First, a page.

Mexican-American actress Daniella Pineda is one of the first diverse people to be cast in a Jurassic Park movie—a monumental move that comes embarrassingly late for the extremely white franchise. In its latest iteration, Jurassic World: Fallen Kingdom, the actress plays paleo-veterinarian Dr. Zia Rodriguez, and according to Yahoo Entertainment, she revealed in a moderated chat that her character was originally intended to be gay—but that reveal was cut from the movie.
Jurassic Park was so close to being a lesbian movie— Laura Dern’s Dr. Ellie Sattler has been heralded by queer women for her iconic gay aesthetic, with her belted khaki shorts and salmon-colored button-up. It seems like a no-brainer that, eventually, one of the female doctors in the franchise would be queer. Apparently, one was, until the male creative duo, director J.A. Bayona and co-writer/producer Colin Trevorrow, decided that tidbit wasn’t important.
Pineda described the scene in question, which happens in the beginning of the movie—Zia comes out to Owen Grady, played by Chris Pratt, while they’re getting to know each other before the mission goes awry. She explained the quick reveal, noting, “I look at Chris [Pratt] and I’m like: ‘Yeah, square jaw, good bone structure, tall, muscles, I don’t date men, but if I did, it would be you. It would gross me out, but I’d do it.” She added, “I love that I’m looking at Chris Pratt, the hottest guy in the world, and I’m like, ‘It would gross me out, but I guess I would do it!’ It was also cool, because it was a little insight into my character. But they cut it.”
First of all, that’s not a great scene to begin with. This film was penned by a male writing duo, so it’s unsurprising that two men would finagle some way for a woman to be gay, but still somehow comment on the undeniable features of good-looking men. It would be totally and completely earth-shattering for a woman to just not be into men. No, a woman should still include men and make men feel better about her lack of interest in them, and in turn, making her sexuality about them. Spare me.
Pineda says the original cut of the film was way too long, which is why the creatives deemed the scene irrelevant. “Originally the cut was two hours and 40 minutes, and they were like, ‘This is too long,’” the actress said, explaining that the scene wasn’t “relevant to the story, but it was a little glimmer into who she is.”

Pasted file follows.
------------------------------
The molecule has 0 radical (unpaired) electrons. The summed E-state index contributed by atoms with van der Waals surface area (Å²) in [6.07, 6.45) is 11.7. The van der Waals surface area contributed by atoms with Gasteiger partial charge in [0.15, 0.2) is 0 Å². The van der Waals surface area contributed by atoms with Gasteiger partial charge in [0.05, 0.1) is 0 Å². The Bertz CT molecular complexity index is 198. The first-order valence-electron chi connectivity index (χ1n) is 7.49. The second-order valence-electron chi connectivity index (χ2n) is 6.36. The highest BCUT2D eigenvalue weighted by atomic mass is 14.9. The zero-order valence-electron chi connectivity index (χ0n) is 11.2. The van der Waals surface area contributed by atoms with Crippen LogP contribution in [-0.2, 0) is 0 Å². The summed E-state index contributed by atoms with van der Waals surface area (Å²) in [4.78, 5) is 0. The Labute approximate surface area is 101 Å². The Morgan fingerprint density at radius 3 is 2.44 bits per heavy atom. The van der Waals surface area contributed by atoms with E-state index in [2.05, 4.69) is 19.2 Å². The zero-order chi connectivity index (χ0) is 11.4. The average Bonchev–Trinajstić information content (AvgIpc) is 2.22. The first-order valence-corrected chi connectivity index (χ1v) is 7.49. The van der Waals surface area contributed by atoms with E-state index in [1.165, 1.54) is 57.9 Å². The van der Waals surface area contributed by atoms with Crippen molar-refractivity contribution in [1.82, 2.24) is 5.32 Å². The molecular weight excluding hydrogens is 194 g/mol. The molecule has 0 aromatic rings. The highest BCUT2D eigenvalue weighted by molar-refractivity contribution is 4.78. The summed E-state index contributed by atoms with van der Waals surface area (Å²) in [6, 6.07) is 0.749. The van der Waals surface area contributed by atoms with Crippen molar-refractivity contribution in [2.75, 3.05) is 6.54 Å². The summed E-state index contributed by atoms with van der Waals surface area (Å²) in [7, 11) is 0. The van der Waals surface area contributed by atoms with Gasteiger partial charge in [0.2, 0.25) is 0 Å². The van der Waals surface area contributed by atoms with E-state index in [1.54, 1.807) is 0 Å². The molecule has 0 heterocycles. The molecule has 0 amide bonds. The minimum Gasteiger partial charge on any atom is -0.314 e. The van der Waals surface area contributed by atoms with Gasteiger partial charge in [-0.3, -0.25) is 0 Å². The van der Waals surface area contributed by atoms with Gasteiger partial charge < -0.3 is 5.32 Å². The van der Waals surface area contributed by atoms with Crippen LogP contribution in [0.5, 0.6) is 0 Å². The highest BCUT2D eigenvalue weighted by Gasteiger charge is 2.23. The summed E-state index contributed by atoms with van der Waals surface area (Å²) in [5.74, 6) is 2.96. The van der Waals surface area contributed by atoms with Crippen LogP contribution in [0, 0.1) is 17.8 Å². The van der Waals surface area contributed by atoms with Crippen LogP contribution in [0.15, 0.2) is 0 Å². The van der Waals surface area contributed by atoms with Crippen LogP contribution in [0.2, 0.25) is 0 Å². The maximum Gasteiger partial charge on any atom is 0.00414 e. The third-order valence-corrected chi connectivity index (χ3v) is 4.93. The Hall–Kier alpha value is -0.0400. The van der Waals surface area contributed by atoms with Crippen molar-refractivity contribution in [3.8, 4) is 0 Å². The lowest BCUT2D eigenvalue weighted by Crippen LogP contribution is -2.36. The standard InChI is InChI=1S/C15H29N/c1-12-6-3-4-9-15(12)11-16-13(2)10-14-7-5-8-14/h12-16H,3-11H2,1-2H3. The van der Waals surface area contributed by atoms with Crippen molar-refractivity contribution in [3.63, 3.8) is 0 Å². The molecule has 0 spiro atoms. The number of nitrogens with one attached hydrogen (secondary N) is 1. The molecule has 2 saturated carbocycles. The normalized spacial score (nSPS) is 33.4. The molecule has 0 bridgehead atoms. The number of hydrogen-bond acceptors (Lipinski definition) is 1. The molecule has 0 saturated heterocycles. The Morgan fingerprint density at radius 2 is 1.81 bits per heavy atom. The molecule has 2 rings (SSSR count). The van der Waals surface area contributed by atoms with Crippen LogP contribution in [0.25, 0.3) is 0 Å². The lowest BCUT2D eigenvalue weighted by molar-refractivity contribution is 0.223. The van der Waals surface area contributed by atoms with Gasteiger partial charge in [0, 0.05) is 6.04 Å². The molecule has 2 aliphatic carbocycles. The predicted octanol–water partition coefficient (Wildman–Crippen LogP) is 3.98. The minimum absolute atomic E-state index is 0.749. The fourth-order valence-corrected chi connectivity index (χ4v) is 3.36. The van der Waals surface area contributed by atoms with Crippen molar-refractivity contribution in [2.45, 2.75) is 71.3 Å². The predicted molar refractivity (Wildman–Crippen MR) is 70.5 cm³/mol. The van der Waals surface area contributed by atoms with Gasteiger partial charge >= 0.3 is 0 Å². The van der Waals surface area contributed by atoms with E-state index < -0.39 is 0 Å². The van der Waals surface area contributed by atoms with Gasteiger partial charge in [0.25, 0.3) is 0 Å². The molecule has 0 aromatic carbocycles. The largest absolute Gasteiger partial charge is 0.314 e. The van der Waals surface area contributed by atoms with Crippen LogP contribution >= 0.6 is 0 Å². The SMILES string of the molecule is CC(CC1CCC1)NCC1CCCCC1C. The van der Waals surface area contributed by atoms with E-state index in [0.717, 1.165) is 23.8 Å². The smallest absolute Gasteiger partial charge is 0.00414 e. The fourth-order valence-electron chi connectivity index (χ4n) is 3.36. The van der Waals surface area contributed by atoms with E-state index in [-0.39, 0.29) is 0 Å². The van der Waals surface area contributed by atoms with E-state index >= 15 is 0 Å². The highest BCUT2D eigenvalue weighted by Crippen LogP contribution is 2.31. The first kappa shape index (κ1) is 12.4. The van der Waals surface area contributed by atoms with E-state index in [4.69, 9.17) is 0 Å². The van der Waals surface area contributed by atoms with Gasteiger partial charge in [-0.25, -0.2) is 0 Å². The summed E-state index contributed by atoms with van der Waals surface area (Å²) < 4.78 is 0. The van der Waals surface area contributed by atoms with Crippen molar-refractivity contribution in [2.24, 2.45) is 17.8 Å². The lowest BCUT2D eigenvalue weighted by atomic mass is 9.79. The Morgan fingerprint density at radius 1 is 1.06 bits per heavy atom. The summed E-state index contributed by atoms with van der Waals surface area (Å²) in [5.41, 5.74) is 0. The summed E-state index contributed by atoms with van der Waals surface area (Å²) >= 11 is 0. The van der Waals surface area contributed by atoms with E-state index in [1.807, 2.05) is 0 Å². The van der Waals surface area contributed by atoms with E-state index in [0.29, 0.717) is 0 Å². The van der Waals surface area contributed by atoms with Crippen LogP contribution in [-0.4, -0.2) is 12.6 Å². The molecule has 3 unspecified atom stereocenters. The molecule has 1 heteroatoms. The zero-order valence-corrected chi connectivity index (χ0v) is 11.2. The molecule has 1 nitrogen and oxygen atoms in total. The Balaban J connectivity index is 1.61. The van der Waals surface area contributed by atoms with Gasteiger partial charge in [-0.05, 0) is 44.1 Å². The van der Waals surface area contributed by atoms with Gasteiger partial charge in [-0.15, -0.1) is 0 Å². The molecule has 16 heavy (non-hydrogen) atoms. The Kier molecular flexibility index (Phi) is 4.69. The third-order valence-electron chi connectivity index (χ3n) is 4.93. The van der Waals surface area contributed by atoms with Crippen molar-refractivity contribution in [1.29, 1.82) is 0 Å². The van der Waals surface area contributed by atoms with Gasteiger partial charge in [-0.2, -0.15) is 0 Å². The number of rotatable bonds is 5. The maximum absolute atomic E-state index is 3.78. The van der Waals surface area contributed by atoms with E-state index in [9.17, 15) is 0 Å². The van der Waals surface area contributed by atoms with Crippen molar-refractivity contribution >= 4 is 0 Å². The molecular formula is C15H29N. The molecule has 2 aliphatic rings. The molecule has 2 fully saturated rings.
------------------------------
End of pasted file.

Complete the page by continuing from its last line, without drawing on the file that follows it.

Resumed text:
Regardless of that trash scene, which I would’ve roasted anyway, it would’ve been awesome to have a queer woman in a Jurassic Park movie. You don’t think lesbians like dinosaurs, too? Grow up.
What’s disappointing is that Jurassic World: Fallen Kingdom is just the latest film to cut a queer female storyline from a major studio movie because it was deemed cuttable. Last year, Tessa Thompson revealed that a nugget about her Thor: Ragnarok character’s bisexuality was cut for time. Deadpool 2, Solo, and Ocean’s 8 have all been criticized recently for having either canonically queer characters, or characters who are undeniably gay, but refusing to explicitly define them as such in the movies. I don’t think it’s too much to ask for a secondary or tertiary character to be allotted one single line that confirms they’re queer. And why is it so out-of-this-world to imagine that a protagonist in a major studio franchise could be out and queer? *Cough* Deadpool *Cough.*
It’s incredible that Jurassic World is finally diversifying the series by including characters of color—but their lack of inclusion of LGBTQ people is downright insulting—as is every other major studio franchise’s decision to do the same.